Employers Drive Return to Office as Remote Jobs Decline, Here’s Why

Remote and hybrid jobs are becoming increasingly rare as employers push for their staff to return to the office, recent data indicates.

Research conducted by CMD Recruitment shows that the percentage of employees working remotely has decreased to 14% in June 2024, compared to 38% in June 2020, according to the Office for National Statistics.

It was also found that 90% of employers plan to enforce return-to-office mandates in 2024, with 51% having already implemented such measures.

Dan Barfoot, Operations Manager at CMD Recruitment, attributes this shift to employers’ efforts to create a work environment that addresses inefficiencies and enhances cognitive working and employee engagement within the brand and team environment.

He stated: “There’s a definite change in the landscape regarding remote work. Companies are pushing for a return to the office, reducing previously available remote or hybrid options. I think this is a shock to many who have worked remotely for the past few years.”

Dan believes this trend is driven by the difficulties companies face in fostering collaborative teamwork remotely.

Dan added: “It appears that some companies have over-recruited and are discovering that the easiest way to accurately monitor staff performance is if they are on-site in a work environment.

“With so many people turning to remote working during the Coronavirus pandemic, it also seems that employees have changed their lifestyles to suit working from home. With this in mind, employers offering remote working are often having to adapt the available role to the new candidate’s demands and routines.”

As of January 2024, LinkedIn reported twice the number of applications for remote roles compared to the available remote positions. The platform also revealed that only 9% of job postings last month were fully remote, with remote postings down 23% from this time last year.

CMD Recruitment, a leading recruitment agency specialising in the South West, offers a wide range of services to help businesses find the right talent.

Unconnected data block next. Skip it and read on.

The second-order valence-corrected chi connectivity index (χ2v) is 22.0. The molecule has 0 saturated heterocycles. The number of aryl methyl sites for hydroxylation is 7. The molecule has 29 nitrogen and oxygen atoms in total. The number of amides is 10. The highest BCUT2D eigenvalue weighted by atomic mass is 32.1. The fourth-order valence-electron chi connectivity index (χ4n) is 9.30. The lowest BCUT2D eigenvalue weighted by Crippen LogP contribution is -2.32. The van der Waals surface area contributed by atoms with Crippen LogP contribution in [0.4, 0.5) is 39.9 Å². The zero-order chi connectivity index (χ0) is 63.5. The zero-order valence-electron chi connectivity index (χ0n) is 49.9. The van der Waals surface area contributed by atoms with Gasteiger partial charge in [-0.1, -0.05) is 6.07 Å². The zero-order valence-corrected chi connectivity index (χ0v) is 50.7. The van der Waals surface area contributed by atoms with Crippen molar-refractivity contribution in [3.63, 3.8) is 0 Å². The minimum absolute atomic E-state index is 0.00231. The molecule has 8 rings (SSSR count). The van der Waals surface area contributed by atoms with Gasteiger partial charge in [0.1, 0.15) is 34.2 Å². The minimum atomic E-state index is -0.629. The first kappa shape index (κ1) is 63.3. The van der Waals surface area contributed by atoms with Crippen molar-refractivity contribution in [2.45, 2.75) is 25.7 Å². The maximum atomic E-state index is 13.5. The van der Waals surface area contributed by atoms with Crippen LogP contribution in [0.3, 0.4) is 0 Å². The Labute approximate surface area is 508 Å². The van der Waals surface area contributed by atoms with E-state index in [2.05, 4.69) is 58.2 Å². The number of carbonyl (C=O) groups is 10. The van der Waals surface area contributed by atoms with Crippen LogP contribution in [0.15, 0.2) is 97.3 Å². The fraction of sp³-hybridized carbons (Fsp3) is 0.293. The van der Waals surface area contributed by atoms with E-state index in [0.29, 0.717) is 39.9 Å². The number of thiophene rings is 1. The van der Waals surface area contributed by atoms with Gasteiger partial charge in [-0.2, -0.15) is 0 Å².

As the company approaches the end of Q2 for 2024, experts at CMD Recruitment have concluded that the upcoming election has also had a considerable impact on recruitment.

Dan added: “The upcoming election is creating uncertainty, which has led businesses to take a more cautious approach.”

The team also noted an increase in candidates who have been put at risk of redundancy or are currently undergoing the process. “This is a little later in the year than we anticipated,” Dan commented, indicating a shift in the usual employment patterns.

The manufacturing sector, a significant part of the South West’s economy, presents a mixed picture. While some companies continue to enjoy strong order books, others are facing a slowdown, leading to potential restructuring and redundancies.

Current trends in recruitment reveal a rise in HR, marketing, and internal talent candidates facing redundancies, as businesses strive to balance accounts and manage costs. On the other hand, demand remains high in tech, sales, and engineering sectors, leading to a significant increase in salaries.

“These in-demand fields are experiencing a significant rise in salaries, exceeding 20% in some cases, due to a talent shortage. Unfortunately, when companies tighten their belts, HR, marketing, and internal talent roles are often the first to be cut,” Dan highlights.

“Recruitment is tough at the moment, and there is no magic solution,” Dan acknowledges. “It’s about using a strategic partner like us and leveraging all the data and experience we have to help you fill your roles.”

With this in mind, Dan is encouraging businesses to engage in no-obligation discussions with CMD Recruitment to explore potential solutions. Dan added: “While hiring comes with a cost, the consequences of not filling crucial roles with the right candidates can be even more significant to the business.”

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